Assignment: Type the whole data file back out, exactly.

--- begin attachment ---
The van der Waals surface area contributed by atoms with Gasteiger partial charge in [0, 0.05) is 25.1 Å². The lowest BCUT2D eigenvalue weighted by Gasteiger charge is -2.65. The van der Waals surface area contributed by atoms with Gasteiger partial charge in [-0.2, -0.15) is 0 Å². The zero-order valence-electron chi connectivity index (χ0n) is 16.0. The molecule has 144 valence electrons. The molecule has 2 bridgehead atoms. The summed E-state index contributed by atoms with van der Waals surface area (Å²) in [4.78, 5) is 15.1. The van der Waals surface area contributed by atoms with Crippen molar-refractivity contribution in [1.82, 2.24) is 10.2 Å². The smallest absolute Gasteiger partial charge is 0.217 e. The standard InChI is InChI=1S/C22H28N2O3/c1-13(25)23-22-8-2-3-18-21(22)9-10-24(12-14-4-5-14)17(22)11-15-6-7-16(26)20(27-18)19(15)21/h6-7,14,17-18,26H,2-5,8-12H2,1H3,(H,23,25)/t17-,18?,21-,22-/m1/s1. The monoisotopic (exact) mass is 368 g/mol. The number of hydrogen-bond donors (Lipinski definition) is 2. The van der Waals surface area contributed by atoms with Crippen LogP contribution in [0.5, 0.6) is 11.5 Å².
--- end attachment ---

The van der Waals surface area contributed by atoms with Gasteiger partial charge in [0, 0.05) is 25.1 Å². The lowest BCUT2D eigenvalue weighted by Gasteiger charge is -2.65. The van der Waals surface area contributed by atoms with Gasteiger partial charge in [-0.2, -0.15) is 0 Å². The zero-order valence-electron chi connectivity index (χ0n) is 16.0. The molecule has 144 valence electrons. The molecule has 2 bridgehead atoms. The summed E-state index contributed by atoms with van der Waals surface area (Å²) in [4.78, 5) is 15.1. The van der Waals surface area contributed by atoms with Crippen molar-refractivity contribution in [1.82, 2.24) is 10.2 Å². The smallest absolute Gasteiger partial charge is 0.217 e. The standard InChI is InChI=1S/C22H28N2O3/c1-13(25)23-22-8-2-3-18-21(22)9-10-24(12-14-4-5-14)17(22)11-15-6-7-16(26)20(27-18)19(15)21/h6-7,14,17-18,26H,2-5,8-12H2,1H3,(H,23,25)/t17-,18?,21-,22-/m1/s1. The monoisotopic (exact) mass is 368 g/mol. The number of hydrogen-bond donors (Lipinski definition) is 2. The van der Waals surface area contributed by atoms with Crippen LogP contribution in [0.5, 0.6) is 11.5 Å².